Should Generics be 'Trade Dressed' to Boost Patient Compliance?

Pharma IQ

Is it fair to say that providing patients with generics that look different from their branded counterparts has a negative impact on health outcomes? Would a uniform 'dress code' really be able to improve patient compliance in a considerable way?

Published in a recent issue of the New England Journal of Medicine, a report by Jeremy Greene and Aaron Kesselheim, of Brigham and Women's Hospital, Boston, suggests that federal laws and regulations to protect the unique appearance of brand-name medicines are outdated and could be putting patient outcomes at risk. Under current rules, which outline 'trade dress' requirements, generic drug manufacturers cannot engineer pills to look like their brand-name counterparts.

In their report, the researchers argued that not only can aesthetic differences lead to errors with dosage, but they also threaten to diminish the generic product's clinical effectiveness. "A resurgence of research on the placebo effect suggests that drug appearance can have a distinct functionality," they wrote, adding that packaging and the perceived monetary value of medicines can also influence health outcomes. The solution, as Greene and Kesselheim see it, is to amend intellectual property (IP) laws and regulations from the US Food and Drug Administration (FDA) to allow generics to more closely resemble their branded equivalents.

"Instituting a more consistent and organised system of pill appearance would increase patient adherence, reduce the complexity of medical regimens, reduce medication error, and encourage the rational use of bioequivalent generic drugs," the researchers noted. They argued that while 'trade dress' rules once had public health's interests at heart, they now serve only to restrict manufacturers of generic products. Looking in detail at what constitutes 'trade dress', the authors said it was limited to the aspects of a product's packaging aside from its functionality that make it stand out from the competition.

"To qualify as 'trade dress', an attribute must meet three criteria: it must be non-functional; it must lead to confusion - or deception - if imitated; and it must have a secondary association with the product for the consumer," the report said. Greene and Kesselheim used the example of Coca-Cola's distinctive bottle design, which the US government has historically recognised and protected as a form of IP just like the world-famous brand name itself.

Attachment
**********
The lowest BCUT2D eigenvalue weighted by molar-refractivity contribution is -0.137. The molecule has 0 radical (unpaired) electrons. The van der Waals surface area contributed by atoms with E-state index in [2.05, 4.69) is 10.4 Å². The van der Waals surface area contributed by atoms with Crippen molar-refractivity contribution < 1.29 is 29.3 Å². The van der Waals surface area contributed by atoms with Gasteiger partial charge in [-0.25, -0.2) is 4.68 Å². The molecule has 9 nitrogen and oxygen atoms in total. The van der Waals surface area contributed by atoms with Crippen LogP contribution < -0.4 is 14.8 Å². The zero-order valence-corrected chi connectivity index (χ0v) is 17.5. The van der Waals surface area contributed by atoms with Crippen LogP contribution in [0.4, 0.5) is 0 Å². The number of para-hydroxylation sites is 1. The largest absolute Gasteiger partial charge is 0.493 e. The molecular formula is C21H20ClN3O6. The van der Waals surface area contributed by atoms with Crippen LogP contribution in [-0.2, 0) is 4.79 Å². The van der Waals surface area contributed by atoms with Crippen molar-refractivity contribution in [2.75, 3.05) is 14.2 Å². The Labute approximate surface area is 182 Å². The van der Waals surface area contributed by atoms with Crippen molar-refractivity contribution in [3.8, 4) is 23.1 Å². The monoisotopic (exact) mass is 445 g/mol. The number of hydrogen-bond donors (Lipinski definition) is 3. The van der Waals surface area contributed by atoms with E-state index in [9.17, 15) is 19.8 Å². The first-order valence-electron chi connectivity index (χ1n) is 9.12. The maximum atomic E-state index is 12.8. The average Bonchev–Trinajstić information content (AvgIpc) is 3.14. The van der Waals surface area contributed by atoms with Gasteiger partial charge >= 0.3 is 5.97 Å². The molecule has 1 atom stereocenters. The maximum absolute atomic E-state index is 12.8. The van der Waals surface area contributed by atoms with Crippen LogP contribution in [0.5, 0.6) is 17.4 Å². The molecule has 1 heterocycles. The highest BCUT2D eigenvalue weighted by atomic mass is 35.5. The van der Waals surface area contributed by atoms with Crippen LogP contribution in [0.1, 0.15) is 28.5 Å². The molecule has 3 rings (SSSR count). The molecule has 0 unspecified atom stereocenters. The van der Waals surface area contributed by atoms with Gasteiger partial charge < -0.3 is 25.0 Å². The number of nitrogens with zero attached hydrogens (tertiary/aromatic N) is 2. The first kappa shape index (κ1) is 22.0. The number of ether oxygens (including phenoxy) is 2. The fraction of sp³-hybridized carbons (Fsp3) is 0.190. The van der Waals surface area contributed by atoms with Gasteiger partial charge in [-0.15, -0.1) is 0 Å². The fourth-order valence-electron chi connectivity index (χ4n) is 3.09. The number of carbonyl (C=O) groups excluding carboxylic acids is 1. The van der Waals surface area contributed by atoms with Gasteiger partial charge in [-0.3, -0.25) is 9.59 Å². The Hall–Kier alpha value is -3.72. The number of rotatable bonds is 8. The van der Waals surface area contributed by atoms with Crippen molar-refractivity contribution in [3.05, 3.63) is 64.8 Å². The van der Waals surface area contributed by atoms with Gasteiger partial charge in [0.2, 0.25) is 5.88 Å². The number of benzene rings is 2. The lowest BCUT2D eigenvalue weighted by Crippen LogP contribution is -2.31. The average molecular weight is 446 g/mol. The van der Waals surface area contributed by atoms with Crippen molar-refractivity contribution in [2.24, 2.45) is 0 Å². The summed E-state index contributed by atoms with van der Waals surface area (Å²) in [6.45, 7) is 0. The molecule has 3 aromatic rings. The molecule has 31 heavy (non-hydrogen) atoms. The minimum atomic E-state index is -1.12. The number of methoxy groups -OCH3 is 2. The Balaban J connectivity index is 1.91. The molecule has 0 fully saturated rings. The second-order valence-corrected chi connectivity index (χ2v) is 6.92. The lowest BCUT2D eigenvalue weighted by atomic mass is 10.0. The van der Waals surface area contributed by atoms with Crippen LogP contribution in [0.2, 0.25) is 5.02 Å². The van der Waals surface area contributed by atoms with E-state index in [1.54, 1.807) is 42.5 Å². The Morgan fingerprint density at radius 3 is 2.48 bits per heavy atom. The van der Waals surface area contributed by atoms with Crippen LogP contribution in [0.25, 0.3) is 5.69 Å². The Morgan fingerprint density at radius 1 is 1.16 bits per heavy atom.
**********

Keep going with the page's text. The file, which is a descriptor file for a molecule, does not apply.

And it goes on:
And as the researchers pointed out, maintaining this kind of differentiation has been especially important to big pharma, namely to prevent medicines from being mistaken for one another, as well as to stamp out counterfeit products. They added: "The existence of generic drugs that look different from the brand-name version can have important negative effects on patient outcomes in three key areas - prescription error, medication adherence, and the contribution of the placebo effect."

According to Greene and Kesselheim, a further benefit of brand-name and generic packaging sharing similar appearances could be to "combat the physician's persistent use of, and the patient's preference for, costly brands when generic equivalents are available". While many will agree with the findings that confusion over different drug packaging poses a threat to patient compliance, few pharma professionals are likely to see uniform 'trade dress' between generics and branded pills as a feasible step forward.

Major drug-making firms have invested billions of dollars in the marketing of their products, with a key focus of such efforts being to distinguish them from the offering of rival companies. To create a universal approach to the aesthetics of branding would therefore be no mean feat. It would involve turning tradition on its head and changing how the entire industry thinks as well as behaves, which most would agree paves the way for a whole new set of challenges.